The Questus team also enjoyed peer bonding, diving into a delicious lunch provided by COFFEED LIC Landing in Hunters Point South Park and canoeing from the HarborLAB GreenLaunch to the mouth of the Newtown Creek on the East River. In both cases they were exhilarated by Manhattan skyline views.

We’re deeply grateful to Questus’ team for their support and camaraderie, and to the students and faculty of Hunters Point Community Middle School for their spirited engagement in education to meet our world’s ecological challenges.

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Questus afloat with HarborLAB!

Seedball Making at LaGuardia Community College!

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Seedballs. Photo by Maureen Regan, president and founder of Green Earth Urban Gardens.

Hurricane Sandy, pollution, and development have stripped away much of our dune and coastal meadow habitats, so HarborLAB is joining the effort to restore them! To this end, HarborLAB and other conservationists are following Permaculture farmers in adopting an ancient Japanese and North American no-till agriculture tool that mimics the natural dung distribution of seeds (called endozoochory). It’s simple: make a ball of clay, compost, and seeds and toss them over the area to be revived. The warmth and rains of spring and summer then signal the seeds to germinate. Before long we’ll green the shores of NYC by bombarding them with seed love from our armada of kayaks and canoes!  😉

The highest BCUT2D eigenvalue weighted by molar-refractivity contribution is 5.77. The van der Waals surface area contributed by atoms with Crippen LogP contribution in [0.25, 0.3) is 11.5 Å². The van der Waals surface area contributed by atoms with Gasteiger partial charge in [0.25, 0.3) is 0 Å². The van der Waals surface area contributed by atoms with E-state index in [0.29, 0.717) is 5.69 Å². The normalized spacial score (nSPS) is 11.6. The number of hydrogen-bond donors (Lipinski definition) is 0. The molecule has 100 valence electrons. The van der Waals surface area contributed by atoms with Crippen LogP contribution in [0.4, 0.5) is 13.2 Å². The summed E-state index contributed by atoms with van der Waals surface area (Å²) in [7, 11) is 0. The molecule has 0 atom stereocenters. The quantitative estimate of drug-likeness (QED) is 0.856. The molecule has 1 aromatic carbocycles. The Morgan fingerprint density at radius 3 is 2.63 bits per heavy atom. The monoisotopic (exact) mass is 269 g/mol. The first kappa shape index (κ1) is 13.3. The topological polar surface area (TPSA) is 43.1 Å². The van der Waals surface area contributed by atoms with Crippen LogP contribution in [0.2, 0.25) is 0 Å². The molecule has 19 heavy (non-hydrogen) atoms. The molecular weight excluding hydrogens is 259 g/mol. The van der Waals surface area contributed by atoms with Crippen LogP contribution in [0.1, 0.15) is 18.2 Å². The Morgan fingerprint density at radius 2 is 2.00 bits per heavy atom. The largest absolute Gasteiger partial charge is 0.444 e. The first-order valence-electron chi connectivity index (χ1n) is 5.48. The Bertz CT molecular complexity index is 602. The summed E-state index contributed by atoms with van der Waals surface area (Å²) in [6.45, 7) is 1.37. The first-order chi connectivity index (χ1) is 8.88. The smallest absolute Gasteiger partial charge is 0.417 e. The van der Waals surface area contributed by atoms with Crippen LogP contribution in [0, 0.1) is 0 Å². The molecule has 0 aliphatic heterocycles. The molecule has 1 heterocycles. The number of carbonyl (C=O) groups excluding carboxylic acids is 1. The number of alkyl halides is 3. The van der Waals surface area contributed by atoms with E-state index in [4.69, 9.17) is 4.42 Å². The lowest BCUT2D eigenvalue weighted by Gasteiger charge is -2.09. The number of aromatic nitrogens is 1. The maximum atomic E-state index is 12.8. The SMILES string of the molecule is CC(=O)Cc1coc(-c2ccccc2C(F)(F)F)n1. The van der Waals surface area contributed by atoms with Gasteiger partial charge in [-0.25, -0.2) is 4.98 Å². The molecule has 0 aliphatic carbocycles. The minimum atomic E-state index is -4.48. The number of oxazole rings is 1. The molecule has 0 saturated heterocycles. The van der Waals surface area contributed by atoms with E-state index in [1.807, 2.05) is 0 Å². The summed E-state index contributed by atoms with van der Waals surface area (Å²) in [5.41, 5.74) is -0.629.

HarborLAB volunteers learned the art from SeedBall NYC‘s Co-founder and President Anne Apparu in a room made available to us by Dr. Sarah Durand of the Natural Sciences department at CUNY LaGuardia Community College. We made several hundred seed balls, and will make thousands more! The trick is to get the proportions right so that the balls hold together firmly but dry out before the seeds germinate. In terms of consistency, think cookie dough.

Another great instruction resource comes from the Lady Bird Johnson Wildflower Center.

HarborLAB used seeds we gathered with Hunters Point Community Middle School and Dr. Stephen Grosnell‘s Baruch College conservation biology students from Gantry Plaza State Park, Hunters Point Park, and our own GreenLaunch, along with seeds provided by SeedBall NYC and Briermere Farms. Hunters Point Parks Conservancy Vice President Mark Christie kindly help guide us in our seed gathering. Species included aster, milkweed, beach plum, beach pea, goldenrod, viburnum, pine, switchgrass, pokeberry, and the humorously named panicgrass (gallery below). These salt-tolerant species support endangered monarch butterflies and other pollinators, and feed birds. They also stabilize the shoreline, allowing complex ecosystems to develop while also protecting property from surges and erosion. We also gathered beach rose from Hunters Point South Park but must be very careful about where to use them, if at all, for biological productivity without enabling invasion.